— by Inya Ivkovic, MA
Central bankers and many economists thought they had finally found an adequate weapon to fight the swings of the business cycle — short-term interest rates. They firmly believed that, by increasing and reducing interest rates at a pre-calculated pace, they could counteract various degrees of cyclical booms and busts. Monetary policy became much more appealing compared to the gold standard and targeted money supply, if for no other reason than it brought simplicity and a reasonable amount of certainty with respect to inflation.
As predicting inflation became a more exact science, at least in theory, the stage was set for economic growth, because investing became more predictable, too. When calculating an investment’s future value, most calculations are discounting its present value for the effect of inflation, thus allowing companies to make better educated decisions on where to put their capital. As a result, the GDP rate during the decade between 1997 and 2007 held at an average of 4.3%, which compares favorably to the 3.4% rate held the previous decade.
This kind of monetary policy even got a new name. Before Ben Bernanke took the post of Fed chairman, he declared himself infatuated with such an inflation-focused monetary policy by calling it “The Great Moderation.” But, as the beauty of hindsight will advise, it sounded too good to be true probably because it was exactly that — too good to be true!
After the meltdown in financial and credit markets, proponents of inflation-focused monetary policy have been forced to rethink their assumptions and had been sent back to the drawing board with one common thought — economic crises are more than by-products of unfortunate sets of circumstances. Assumptions about inflation-targeting have come under scrutiny, with most policy makers now agreeing that the old regime of manipulating short-term interest rates to keep inflation in check is no longer sufficient. In fact, many now
consider inflation-targeted monetary policy sadly lacking during
times of huge cycle swings.
The most blame for the Great Recession of 2008/2009 appears to have been allocated to central bankers, who, almost without exception, failed to see the dangers of allowing asset bubbles to perpetuate themselves. Actually, it seems to me that the most weight has been placed on one particular central banker, the Fed’s former chairman, Alan Greenspan, who led the pack, almost vehemently objecting to popping asset bubbles by raising overnight lending rates just because he didn’t want to put a damper on stock prices. Instead, his signature move was to reduce interest rates as a bubble would emerge to ease the repercussions of it bursting on the rest of the economy. Greenspan was so confident that this was the way to conquer business cycle “mood swings” that he imposed his preaching on the rest of the world and even boasted that his views were in synch with many of his counterparts.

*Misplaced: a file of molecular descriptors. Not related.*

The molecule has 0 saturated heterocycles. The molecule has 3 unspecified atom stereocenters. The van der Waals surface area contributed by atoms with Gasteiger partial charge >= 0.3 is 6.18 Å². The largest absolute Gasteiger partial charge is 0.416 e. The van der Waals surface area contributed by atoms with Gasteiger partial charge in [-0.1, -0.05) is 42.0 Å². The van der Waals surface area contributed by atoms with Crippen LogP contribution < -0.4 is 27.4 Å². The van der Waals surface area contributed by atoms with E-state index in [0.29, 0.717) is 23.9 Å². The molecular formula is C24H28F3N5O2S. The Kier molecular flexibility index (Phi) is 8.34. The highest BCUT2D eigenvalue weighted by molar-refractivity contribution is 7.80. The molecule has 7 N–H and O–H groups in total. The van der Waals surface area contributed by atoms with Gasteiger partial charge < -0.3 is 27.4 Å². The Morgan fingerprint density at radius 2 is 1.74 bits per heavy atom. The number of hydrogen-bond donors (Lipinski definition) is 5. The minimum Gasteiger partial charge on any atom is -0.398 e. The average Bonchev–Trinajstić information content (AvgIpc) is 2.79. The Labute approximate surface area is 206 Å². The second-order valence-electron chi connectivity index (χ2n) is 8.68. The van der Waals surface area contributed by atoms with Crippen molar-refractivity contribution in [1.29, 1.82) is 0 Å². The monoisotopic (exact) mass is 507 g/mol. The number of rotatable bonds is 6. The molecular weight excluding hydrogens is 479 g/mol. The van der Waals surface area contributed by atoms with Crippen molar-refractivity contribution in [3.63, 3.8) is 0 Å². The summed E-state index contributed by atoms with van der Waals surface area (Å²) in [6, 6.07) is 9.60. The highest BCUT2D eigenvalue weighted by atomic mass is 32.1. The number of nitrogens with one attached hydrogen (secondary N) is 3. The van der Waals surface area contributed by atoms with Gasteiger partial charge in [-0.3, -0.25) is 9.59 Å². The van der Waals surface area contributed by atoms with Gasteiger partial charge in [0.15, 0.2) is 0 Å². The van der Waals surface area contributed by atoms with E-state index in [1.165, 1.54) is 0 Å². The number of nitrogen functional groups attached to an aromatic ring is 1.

Unfortunately for Greenspan’s legacy and reputation, the one asset bubble he shouldn’t have left unattended was the housing bubble in the U.S. As foreclosures spiked up while house prices were still at their peak, the limitations of inflation-centered monetary policy showed their true colors. Even as interest rates hit rock-bottom, the crisis failed to abate. Things have gotten so bad that venerable institutions, such as the Federal Reserve, Bank of England and Bank of Japan, had to become buyers of last resort of those toxic assets. At that point it became crystal clear that lowering or increasing borrowing costs does not have enough of a ripple effect in the global financial markets environment.
So now what? It seems that a global regulatory overhaul is in the works. The Group of 20 managed to agree last month in London that current regulatory frameworks are inefficient and that central banks should be given an even larger role in regulating financial markets. Opponents to such views say, on the other hand, that central banks (with only very few notable exceptions) had been given that role once, which they chose to over-simplify by reducing it to interest-rate fiddling, thus signaling that they don’t have what it takes to curb asset and other financial market excesses. Additionally, considering that inflation-centered monetary policy is the most effective when an economy is on the path of recovery, perhaps that’s where central banks should switch their focus, and leave managing the global financial markets to industry regulators. Oh, yes, and a politician or two with a big stick could come in handy, too.